Emergency medicine physicians are poor at predicting hospital admissions

  • Am J Emerg Med

  • curated by Miriam Davis, PhD
  • Clinical Essentials
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Takeaway

  • Only 52% of inpatient admissions are accurately predicted at the time of triage by emergency medicine (EM) physicians, but more discharges from the ED are accurately predicted.

Why this matters

  • Better predictive capacity could decrease time spent in ED for patients ultimately admitted, increasing efficiency.

Study design

  • Prospective cohort study of 35 EM physicians (with ≥5 years postresidency) who made predictions on 398 patients using nursing notes, vital signs, and electronic medical record (EMR) charts.
  • Physician predictions were compared against the full EMR.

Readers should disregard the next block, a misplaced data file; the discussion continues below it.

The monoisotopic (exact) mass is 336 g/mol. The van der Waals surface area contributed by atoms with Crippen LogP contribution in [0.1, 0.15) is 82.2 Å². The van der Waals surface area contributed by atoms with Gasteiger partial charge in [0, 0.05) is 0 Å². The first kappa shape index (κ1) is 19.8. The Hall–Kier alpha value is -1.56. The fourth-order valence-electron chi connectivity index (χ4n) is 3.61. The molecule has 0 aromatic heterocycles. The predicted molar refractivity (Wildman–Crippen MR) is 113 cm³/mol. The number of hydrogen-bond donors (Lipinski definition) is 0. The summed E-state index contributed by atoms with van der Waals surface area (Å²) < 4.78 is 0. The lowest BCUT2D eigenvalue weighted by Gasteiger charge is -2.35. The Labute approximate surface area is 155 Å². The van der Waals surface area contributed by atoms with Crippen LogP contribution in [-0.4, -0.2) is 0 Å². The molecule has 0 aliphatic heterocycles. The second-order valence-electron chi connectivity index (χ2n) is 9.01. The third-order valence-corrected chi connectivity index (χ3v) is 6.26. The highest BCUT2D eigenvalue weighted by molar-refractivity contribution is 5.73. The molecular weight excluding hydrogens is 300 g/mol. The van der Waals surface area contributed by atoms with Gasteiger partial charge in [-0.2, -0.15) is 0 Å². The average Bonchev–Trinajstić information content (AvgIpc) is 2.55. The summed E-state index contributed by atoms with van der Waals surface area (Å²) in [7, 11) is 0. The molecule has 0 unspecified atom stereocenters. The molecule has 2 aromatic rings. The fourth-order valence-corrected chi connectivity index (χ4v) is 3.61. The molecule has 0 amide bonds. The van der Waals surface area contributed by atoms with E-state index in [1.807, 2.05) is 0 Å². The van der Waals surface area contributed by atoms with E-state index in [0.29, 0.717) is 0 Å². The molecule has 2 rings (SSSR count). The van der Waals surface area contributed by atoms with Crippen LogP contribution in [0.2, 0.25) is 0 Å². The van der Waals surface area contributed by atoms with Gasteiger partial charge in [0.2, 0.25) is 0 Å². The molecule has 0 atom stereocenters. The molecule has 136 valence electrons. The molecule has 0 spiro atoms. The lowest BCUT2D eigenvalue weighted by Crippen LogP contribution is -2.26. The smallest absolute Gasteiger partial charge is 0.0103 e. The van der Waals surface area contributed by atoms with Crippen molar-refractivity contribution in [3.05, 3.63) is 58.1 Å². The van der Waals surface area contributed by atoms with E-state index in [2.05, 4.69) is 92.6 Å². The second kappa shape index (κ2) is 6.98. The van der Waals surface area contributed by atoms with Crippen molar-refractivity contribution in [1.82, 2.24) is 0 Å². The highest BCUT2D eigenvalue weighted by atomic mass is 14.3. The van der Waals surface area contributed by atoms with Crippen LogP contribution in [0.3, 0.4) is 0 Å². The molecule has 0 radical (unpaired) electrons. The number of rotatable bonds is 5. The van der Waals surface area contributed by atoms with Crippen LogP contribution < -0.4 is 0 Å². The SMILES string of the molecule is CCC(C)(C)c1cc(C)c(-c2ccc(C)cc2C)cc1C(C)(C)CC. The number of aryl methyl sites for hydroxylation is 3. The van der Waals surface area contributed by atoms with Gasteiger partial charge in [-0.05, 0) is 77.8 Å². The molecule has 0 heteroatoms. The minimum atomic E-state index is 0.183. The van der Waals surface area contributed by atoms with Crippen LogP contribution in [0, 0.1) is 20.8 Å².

• Sensitivity was defined as the proportion of actual admissions that were accurately predicted.
  • Specificity was defined as the proportion of actual discharges that were accurately predicted.
  • Positive predictive value (PPV) was the proportion of admission predictions resulting in admission.
  • Negative predictive value (NPV) was the proportion of discharge predictions resulting in discharge.
  • Funding: HealthPartners Institute.

Key results

  • Sensitivity of predicting admission was 51.8% for the entire cohort.
  • Specificity was 89.1%.
  • PPV was 56.4%.
  • NPV was 87.2%.
  • Sensitivity was increased to 61.5% and specificity was increased to 95.7% when predictions were made with a confidence level of >90%.
  • For physicians who accurately predicted admission, the admitting service was correctly predicted 88.6% of the time.

Limitations

  • Single-center study.

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